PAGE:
Inland Revenue will in future include information regarding the use of the new secrecy rules in its annual report. This will constitute a brief summary of the use of the provision over the previous year in particular noting any issues or areas of complaints that have arisen.

New section 81BA of the Tax Administration Act - Sharing information with other Government agencies

The Act also introduces changes to facilitate the sharing of tax information between Inland Revenue and other government agencies. This will allow more efficient use of information collected by Inland Revenue and reduce the need for individuals to provide duplicated information to multiple government agencies. The Act allows an Order in Council to be made, authorising the sharing of Inland Revenue information with another government agency.

Inland Revenue can communicate the information if it is already available to Inland Revenue, it is reasonable and practicable for the Commissioner to do so and certain criteria are satisfied. The criteria are:

  • the government agency seeking access to the information must have the ability and authority to collect the information in its own right;
  • it is either inefficient for the agency seeking access to collect and/or verify the information itself, or there must be compliance benefits to individuals for the information to be shared rather than collected separately;
  • an Order in Council is made to specify and authorise the nature, type or class of the information to be shared with another government agency; and
  • the Commissioner and the government agency have entered into a memorandum that states the purpose of the communication of the information, the use that may be made of the information, and the arrangements that may be made of the information, and the arrangements for the control, security, subsequent disclosure, and accuracy of the information, including access to it by taxpayers, as well as providing for monitoring arrangements.

The final decision on whether information should be shared with another agency will be made by Cabinet. Before recommending a sharing arrangement to Cabinet the Minister must consult with the Privacy Commissioner, the agencies that may be affected by the proposed order, and any organisations considered by the Minister to represent the interests of those likely to be substantially affected by the proposed information sharing arrangement. Further, the Minister must determine that the information to be shared is not so sensitive that it will unduly inhibit individuals from providing accurate information in the future.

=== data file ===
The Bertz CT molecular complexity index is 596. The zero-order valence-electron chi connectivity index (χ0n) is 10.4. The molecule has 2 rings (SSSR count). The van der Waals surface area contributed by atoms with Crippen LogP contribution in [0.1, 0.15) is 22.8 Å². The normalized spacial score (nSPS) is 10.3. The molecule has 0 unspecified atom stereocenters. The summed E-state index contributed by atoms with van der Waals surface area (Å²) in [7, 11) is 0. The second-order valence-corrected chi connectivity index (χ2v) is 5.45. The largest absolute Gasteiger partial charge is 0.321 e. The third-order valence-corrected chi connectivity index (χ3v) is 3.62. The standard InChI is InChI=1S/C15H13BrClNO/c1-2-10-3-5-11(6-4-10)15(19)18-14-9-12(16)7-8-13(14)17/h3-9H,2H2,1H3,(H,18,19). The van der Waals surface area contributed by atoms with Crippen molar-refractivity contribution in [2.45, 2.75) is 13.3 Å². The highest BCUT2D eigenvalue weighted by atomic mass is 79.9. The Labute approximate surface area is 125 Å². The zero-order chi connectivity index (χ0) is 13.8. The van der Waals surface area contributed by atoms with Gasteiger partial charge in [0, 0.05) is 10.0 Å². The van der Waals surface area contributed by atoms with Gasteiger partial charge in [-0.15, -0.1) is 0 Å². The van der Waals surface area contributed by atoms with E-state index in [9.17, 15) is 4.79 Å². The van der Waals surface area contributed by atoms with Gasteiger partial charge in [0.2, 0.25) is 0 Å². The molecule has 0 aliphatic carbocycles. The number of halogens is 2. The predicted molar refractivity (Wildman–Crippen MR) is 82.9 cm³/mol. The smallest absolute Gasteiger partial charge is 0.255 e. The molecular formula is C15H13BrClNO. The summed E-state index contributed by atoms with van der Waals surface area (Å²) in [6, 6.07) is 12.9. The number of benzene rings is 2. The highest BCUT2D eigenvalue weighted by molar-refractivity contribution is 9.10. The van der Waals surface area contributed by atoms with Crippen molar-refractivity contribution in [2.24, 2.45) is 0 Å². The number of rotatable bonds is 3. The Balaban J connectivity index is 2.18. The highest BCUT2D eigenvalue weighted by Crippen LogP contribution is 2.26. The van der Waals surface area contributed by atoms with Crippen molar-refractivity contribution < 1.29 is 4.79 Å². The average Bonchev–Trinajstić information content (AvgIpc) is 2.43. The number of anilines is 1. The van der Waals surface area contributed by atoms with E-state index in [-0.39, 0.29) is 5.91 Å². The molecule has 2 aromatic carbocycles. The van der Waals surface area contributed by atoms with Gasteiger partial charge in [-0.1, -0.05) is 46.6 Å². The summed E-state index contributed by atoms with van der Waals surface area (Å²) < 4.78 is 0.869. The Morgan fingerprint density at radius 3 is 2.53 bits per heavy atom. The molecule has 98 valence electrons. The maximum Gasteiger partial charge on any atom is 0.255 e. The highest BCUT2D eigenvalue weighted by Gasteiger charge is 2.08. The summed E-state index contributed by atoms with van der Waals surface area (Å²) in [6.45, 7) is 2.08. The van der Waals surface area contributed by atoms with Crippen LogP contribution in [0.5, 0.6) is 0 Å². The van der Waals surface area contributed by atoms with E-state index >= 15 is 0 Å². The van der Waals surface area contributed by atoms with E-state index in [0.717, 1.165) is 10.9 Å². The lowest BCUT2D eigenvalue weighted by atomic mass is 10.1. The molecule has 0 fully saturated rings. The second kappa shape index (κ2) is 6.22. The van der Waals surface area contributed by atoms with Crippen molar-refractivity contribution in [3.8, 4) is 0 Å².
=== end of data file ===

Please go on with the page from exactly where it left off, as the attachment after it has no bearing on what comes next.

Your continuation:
The changes seek to strike an appropriate balance between individuals' privacy rights and a more efficient and effective government service. Several privacy safeguards are built into the legislative framework, such as the requirement that information shared must be information that the requesting agency is authorised and able to collect in its own right. In addition, Inland Revenue and the agency seeking access to the information must enter into a memorandum of understanding, covering a range of specified matters, including safeguards for the information being shared.

The first information sharing arrangement is likely to be with the Ministry of Social Development. Inland Revenue currently has eight information-matching agreements with the Ministry under the current Privacy Act 1993. In several of these matches Inland Revenue is unable to provide information until the Ministry has sent information to Inland Revenue on selected individuals and a match has been found. Inland Revenue is currently unable to, for example, advise the Ministry of cases of benefit overpayment it becomes aware of, unless an information matching request has been generated by the Ministry in respect of the individual concerned.

The Act includes provision for a review of the information sharing framework after five years of operation to consider any impact on the privacy of individuals, the impact on the tax system, and whether any further amendments to the law are necessary.

Application date

Section 81(1) and new section 81BA came into force on 29 August 2011.